Britain’s economic recovery from the shock of the COVID-19 pandemic has gathered pace, data showed on Friday, but government borrowing rose past the 2 trillion pound mark and fears of future job losses are mounting.
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Retail sales rose above pre-pandemic levels in July, the first full month for many shops reopening after lockdown, and August’s Purchasing Managers’ Index (PMI) data showed the fastest growth in almost seven years.
But Britain’s economy still faces a long recovery after shrinking by a record 20% in the second quarter, the largest decline of any big country.
“The UK is still seeing a V-shape bounce in activity. But ... a hot summer can quickly turn to a cold autumn,” HSBC economist Liz Martins said, pointing to a softening in euro zone business activity as coronavirus cases begin to rise again.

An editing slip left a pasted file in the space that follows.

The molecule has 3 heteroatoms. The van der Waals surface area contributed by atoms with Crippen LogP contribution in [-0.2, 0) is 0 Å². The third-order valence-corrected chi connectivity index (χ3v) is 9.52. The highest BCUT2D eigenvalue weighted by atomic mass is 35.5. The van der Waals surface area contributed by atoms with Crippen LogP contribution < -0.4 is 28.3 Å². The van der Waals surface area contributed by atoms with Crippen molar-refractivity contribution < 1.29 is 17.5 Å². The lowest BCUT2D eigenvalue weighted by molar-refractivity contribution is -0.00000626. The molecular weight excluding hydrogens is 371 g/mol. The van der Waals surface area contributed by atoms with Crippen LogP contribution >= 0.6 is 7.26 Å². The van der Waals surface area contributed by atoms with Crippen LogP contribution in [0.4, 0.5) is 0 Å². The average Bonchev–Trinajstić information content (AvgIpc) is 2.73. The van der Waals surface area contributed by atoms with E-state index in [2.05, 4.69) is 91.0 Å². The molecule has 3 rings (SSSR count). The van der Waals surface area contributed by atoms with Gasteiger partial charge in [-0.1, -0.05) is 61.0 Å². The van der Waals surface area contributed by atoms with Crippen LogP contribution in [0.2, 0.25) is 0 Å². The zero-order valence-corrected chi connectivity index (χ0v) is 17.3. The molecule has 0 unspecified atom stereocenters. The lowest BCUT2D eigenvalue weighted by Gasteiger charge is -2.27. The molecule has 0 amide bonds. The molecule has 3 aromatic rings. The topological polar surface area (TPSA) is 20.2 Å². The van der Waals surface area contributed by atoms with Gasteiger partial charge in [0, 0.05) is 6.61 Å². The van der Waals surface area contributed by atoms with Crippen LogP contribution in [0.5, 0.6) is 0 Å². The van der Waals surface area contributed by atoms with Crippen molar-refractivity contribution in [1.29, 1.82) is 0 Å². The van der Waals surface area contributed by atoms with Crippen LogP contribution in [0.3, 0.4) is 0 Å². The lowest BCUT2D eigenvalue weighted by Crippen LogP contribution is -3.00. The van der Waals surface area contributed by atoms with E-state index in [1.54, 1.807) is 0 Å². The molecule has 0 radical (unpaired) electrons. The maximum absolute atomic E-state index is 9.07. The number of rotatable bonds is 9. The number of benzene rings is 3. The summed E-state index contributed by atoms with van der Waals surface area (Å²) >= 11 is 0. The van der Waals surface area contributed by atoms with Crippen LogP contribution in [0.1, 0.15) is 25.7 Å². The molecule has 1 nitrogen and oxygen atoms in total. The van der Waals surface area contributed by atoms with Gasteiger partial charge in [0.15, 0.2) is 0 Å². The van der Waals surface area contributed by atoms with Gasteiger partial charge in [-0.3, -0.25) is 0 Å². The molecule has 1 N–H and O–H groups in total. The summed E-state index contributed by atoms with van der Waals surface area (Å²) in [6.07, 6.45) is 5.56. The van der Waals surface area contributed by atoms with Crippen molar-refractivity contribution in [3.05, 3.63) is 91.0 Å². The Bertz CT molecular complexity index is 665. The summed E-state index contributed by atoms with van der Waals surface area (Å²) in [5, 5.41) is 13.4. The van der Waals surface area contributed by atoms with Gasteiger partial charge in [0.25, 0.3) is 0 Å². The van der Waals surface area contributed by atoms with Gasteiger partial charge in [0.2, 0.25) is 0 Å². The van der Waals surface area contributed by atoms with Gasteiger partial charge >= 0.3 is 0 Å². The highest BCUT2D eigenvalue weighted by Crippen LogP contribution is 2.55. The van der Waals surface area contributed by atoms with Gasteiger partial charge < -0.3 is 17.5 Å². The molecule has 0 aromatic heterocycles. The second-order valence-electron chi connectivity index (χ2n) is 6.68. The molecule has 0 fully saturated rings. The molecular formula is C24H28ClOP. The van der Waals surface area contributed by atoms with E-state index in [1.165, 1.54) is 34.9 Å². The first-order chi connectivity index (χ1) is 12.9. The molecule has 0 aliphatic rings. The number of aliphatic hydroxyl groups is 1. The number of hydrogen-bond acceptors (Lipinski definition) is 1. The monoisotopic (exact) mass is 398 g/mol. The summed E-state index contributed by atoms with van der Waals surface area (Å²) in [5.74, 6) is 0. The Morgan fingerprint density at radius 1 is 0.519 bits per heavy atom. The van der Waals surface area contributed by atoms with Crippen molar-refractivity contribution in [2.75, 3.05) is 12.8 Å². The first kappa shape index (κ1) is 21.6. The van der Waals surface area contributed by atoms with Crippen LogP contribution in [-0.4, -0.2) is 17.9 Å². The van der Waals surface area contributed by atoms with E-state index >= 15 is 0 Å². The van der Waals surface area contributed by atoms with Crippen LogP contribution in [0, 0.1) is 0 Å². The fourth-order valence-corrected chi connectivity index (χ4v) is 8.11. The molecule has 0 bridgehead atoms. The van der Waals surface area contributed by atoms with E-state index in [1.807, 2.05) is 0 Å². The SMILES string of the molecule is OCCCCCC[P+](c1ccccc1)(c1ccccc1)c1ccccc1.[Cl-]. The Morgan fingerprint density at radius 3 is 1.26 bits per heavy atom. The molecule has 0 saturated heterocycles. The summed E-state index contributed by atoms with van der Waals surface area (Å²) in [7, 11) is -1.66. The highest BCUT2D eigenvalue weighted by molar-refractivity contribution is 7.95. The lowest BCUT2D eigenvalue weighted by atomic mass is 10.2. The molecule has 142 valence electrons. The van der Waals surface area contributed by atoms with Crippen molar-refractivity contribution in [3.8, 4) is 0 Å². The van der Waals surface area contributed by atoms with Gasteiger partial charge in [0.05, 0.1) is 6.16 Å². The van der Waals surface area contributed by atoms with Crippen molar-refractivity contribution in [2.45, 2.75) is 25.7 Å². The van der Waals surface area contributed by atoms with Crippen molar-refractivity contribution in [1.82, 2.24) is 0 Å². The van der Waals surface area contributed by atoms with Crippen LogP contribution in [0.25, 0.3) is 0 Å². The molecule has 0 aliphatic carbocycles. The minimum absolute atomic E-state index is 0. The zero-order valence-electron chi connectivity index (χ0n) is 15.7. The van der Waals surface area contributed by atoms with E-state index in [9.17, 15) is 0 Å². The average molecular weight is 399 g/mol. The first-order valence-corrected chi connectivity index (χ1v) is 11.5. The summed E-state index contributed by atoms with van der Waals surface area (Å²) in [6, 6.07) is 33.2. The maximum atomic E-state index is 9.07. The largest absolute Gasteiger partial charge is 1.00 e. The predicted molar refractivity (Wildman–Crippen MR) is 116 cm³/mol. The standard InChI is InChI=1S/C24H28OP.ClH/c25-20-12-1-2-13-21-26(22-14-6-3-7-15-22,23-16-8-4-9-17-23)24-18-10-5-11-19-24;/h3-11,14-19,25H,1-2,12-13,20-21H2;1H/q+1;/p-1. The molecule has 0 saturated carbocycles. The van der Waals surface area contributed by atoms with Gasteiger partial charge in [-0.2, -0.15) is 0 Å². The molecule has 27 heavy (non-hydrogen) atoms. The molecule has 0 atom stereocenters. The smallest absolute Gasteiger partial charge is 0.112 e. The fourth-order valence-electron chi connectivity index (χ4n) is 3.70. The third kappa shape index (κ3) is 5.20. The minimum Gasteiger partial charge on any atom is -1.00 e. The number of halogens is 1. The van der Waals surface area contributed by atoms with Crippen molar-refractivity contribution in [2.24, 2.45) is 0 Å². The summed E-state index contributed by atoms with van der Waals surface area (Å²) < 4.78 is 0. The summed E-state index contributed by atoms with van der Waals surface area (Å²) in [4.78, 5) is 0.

Retail sales in July were 1.4% above year-ago levels and 3.0% above their level before the pandemic, the Office for National Statistics said.
August’s preliminary composite PMI, which covers most businesses outside retail, hit its highest level since October 2013.
But employers are increasingly planning to shed jobs and were making staff redundant rather than bringing them back from a government-subsidised furlough scheme that expires in October.
“Scarring from the pandemic and lingering doubts about the sustainability of recovery resulted in a need to cut overheads,” said Tim Moore, economics director at IHS Markit, which compiles the PMIs.
The Bank of England forecasts unemployment will reach 7.5% by year-end, almost double its most recent reading.
Separately, the Confederation of British Industry said manufacturing orders were “severely depressed”, with little improvement in August.